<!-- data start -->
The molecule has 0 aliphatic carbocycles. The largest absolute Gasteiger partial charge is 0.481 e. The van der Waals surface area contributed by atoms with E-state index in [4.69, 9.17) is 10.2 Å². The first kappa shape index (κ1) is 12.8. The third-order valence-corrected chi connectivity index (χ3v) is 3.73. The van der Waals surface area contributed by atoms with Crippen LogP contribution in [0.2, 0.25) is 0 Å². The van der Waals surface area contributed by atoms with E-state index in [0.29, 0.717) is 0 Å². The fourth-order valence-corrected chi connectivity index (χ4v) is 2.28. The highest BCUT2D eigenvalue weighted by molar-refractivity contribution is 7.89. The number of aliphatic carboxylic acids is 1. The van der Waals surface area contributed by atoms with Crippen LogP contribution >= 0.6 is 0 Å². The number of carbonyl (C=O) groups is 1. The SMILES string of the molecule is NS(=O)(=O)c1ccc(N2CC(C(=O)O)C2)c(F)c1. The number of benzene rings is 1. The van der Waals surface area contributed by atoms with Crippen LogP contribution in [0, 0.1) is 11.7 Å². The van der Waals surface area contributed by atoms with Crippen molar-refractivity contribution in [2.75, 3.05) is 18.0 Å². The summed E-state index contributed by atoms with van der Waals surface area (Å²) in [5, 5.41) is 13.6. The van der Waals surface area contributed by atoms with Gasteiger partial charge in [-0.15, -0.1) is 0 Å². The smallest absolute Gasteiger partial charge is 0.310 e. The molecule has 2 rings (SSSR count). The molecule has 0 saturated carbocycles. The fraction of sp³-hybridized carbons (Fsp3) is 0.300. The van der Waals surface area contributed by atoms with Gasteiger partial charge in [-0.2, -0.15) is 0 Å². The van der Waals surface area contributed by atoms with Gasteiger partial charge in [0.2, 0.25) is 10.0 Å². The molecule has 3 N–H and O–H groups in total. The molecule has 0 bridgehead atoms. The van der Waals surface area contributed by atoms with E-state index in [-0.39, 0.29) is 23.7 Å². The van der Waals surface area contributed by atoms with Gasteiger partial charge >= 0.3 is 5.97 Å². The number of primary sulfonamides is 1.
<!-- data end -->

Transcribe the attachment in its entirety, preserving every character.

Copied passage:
The molecule has 0 aliphatic carbocycles. The largest absolute Gasteiger partial charge is 0.481 e. The van der Waals surface area contributed by atoms with E-state index in [4.69, 9.17) is 10.2 Å². The first kappa shape index (κ1) is 12.8. The third-order valence-corrected chi connectivity index (χ3v) is 3.73. The van der Waals surface area contributed by atoms with Crippen LogP contribution in [0.2, 0.25) is 0 Å². The van der Waals surface area contributed by atoms with E-state index in [0.29, 0.717) is 0 Å². The fourth-order valence-corrected chi connectivity index (χ4v) is 2.28. The highest BCUT2D eigenvalue weighted by molar-refractivity contribution is 7.89. The number of aliphatic carboxylic acids is 1. The van der Waals surface area contributed by atoms with Crippen LogP contribution >= 0.6 is 0 Å². The number of carbonyl (C=O) groups is 1. The SMILES string of the molecule is NS(=O)(=O)c1ccc(N2CC(C(=O)O)C2)c(F)c1. The number of benzene rings is 1. The van der Waals surface area contributed by atoms with Crippen LogP contribution in [0, 0.1) is 11.7 Å². The van der Waals surface area contributed by atoms with Crippen molar-refractivity contribution in [2.75, 3.05) is 18.0 Å². The summed E-state index contributed by atoms with van der Waals surface area (Å²) in [5, 5.41) is 13.6. The van der Waals surface area contributed by atoms with Gasteiger partial charge in [-0.15, -0.1) is 0 Å². The smallest absolute Gasteiger partial charge is 0.310 e. The molecule has 2 rings (SSSR count). The molecule has 0 saturated carbocycles. The fraction of sp³-hybridized carbons (Fsp3) is 0.300. The van der Waals surface area contributed by atoms with Gasteiger partial charge in [-0.2, -0.15) is 0 Å². The van der Waals surface area contributed by atoms with Gasteiger partial charge in [0.2, 0.25) is 10.0 Å². The molecule has 3 N–H and O–H groups in total. The molecule has 0 bridgehead atoms. The van der Waals surface area contributed by atoms with E-state index in [-0.39, 0.29) is 23.7 Å². The van der Waals surface area contributed by atoms with Gasteiger partial charge >= 0.3 is 5.97 Å². The number of primary sulfonamides is 1.